This section provides an overviews of the 5800 system, the 5800 system history, and a summaries of the key points of the 5800 system usage model.
The following topics are discussed:
The 5800 system is an object-based storage archive appliance for fixed-content data and metadata. The 5800 system is designed from the ground up to be reliable, affordable, and scalable, and to integrate data storage with intelligent data retrieval. It is designed to store huge amounts of data for decades at a time. At that scale, issues of how and where the data is stored — and how that changes over time — can be quite cumbersome. The 5800 system usage model is designed to manage those issues for you, so that your application can deal with just the data.
A custom Application Programming Interface (the 5800 Client API) is provided so that your applications can take advantage of all the features in the 5800 system usage model. The API provides the following capabilities:
Store a new object into the archive (storeObject)
Associate a new metadata record with stored object data (storeMetadata)
Retrieve the data from an object that was previously stored (retrieveData)
Retrieve the metadata from an object that was previously stored (retrieveMetadata)
Delete an object (delete)
Query for matching objects given a query expression of specific object characteristics (query)
The 5800 system API Release 1.1 provides two APIs:
The Java API is described in Chapter 2, Sun StorageTek 5800 System Java Client API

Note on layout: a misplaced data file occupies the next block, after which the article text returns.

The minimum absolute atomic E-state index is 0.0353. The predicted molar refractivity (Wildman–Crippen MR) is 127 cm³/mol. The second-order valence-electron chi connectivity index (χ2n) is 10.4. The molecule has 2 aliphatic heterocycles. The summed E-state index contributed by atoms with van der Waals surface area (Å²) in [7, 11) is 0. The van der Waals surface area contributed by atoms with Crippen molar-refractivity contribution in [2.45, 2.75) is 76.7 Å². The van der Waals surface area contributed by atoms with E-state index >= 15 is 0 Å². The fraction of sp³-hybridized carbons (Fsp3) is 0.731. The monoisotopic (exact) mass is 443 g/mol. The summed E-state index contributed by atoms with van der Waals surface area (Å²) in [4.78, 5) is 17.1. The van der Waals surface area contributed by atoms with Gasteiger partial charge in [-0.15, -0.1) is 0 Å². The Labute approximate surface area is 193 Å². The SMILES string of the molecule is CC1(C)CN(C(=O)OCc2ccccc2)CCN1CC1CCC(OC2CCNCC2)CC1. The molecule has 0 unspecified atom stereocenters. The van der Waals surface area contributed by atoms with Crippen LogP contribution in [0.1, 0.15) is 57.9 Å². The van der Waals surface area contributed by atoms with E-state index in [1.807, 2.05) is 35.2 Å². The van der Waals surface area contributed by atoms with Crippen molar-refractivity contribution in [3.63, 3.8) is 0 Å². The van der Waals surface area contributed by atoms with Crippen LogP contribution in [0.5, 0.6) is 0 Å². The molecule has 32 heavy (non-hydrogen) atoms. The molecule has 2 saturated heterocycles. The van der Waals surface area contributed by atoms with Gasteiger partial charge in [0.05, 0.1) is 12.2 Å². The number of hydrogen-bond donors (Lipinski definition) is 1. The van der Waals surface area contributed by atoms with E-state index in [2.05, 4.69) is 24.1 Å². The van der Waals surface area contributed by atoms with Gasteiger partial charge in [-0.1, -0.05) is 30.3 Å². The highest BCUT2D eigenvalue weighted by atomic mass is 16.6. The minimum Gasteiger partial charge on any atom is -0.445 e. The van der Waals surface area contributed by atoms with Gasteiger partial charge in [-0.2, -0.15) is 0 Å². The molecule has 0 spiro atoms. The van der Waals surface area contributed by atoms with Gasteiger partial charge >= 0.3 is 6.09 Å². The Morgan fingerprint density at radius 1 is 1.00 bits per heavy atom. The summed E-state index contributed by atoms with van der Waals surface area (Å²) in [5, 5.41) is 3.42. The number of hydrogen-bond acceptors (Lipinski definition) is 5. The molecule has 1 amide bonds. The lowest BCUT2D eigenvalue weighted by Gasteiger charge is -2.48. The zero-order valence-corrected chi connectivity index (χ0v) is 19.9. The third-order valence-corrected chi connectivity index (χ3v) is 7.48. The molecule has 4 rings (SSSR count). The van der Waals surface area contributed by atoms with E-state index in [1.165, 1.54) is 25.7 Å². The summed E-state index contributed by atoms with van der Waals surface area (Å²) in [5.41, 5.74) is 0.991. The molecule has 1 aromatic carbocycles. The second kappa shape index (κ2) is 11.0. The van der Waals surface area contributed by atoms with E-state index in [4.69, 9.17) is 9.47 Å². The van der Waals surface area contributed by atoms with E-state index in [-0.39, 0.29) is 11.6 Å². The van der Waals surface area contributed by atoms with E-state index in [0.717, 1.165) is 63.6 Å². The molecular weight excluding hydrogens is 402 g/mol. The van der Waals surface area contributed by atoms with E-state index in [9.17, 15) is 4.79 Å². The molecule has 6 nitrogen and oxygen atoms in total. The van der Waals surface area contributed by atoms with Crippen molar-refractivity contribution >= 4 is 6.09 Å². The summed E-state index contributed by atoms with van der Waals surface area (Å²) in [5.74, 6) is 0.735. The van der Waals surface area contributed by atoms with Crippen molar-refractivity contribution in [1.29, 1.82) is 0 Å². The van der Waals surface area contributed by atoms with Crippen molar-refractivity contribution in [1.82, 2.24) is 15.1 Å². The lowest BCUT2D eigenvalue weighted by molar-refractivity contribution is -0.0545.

The C API is described in Chapter 3, Sun StorageTek 5800 System C Client API
This chapter provides a summary of key points of the 5800 system usage model that are useful for understanding either API.
In the following sections, the terms from the Java API are used as an aid to exposition. In all cases, a simple equivalent using the C API is available.
Chapter 4, Sun StorageTek 5800 System Query Language provides a detailed description of query capabilties and query syntax.
Chapter 5, Programming Considerations and Best Practices provides programming considerations and best practices that can help you create efficient 5800 system applications.
The original code name for the project that grew into the 5800 system was Project Honeycomb. The Honeycomb name lives on as the name of an Open Solaris community that is bringing the Honeycomb software stack into the world of Open Source. The first realization of the Honeycomb storage model as a real product is the 5800 system as described in this guide and related guides.